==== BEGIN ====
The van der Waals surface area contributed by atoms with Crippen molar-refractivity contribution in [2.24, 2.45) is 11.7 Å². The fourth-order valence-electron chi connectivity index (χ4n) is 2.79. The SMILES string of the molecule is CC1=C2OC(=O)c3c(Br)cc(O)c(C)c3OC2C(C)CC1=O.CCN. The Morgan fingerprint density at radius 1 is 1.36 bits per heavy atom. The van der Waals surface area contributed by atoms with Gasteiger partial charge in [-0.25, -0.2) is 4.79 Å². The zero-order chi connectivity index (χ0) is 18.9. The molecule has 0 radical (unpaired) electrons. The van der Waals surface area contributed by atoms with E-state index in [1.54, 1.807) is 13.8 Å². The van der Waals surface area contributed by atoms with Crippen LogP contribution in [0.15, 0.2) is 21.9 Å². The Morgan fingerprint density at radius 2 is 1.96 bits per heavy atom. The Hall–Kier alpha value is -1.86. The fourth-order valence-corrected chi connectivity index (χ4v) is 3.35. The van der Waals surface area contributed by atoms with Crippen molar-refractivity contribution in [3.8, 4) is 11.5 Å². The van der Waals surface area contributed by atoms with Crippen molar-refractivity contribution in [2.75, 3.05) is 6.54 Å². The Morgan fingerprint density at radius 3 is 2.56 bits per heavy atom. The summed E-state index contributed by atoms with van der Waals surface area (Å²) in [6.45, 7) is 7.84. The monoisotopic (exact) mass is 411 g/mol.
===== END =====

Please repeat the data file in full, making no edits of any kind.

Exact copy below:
The van der Waals surface area contributed by atoms with Crippen molar-refractivity contribution in [2.24, 2.45) is 11.7 Å². The fourth-order valence-electron chi connectivity index (χ4n) is 2.79. The SMILES string of the molecule is CC1=C2OC(=O)c3c(Br)cc(O)c(C)c3OC2C(C)CC1=O.CCN. The Morgan fingerprint density at radius 1 is 1.36 bits per heavy atom. The van der Waals surface area contributed by atoms with Gasteiger partial charge in [-0.25, -0.2) is 4.79 Å². The zero-order chi connectivity index (χ0) is 18.9. The molecule has 0 radical (unpaired) electrons. The van der Waals surface area contributed by atoms with E-state index in [1.54, 1.807) is 13.8 Å². The van der Waals surface area contributed by atoms with Crippen LogP contribution in [0.15, 0.2) is 21.9 Å². The Morgan fingerprint density at radius 2 is 1.96 bits per heavy atom. The Hall–Kier alpha value is -1.86. The fourth-order valence-corrected chi connectivity index (χ4v) is 3.35. The van der Waals surface area contributed by atoms with Crippen molar-refractivity contribution in [3.8, 4) is 11.5 Å². The van der Waals surface area contributed by atoms with Crippen molar-refractivity contribution in [2.75, 3.05) is 6.54 Å². The Morgan fingerprint density at radius 3 is 2.56 bits per heavy atom. The summed E-state index contributed by atoms with van der Waals surface area (Å²) in [6.45, 7) is 7.84. The monoisotopic (exact) mass is 411 g/mol.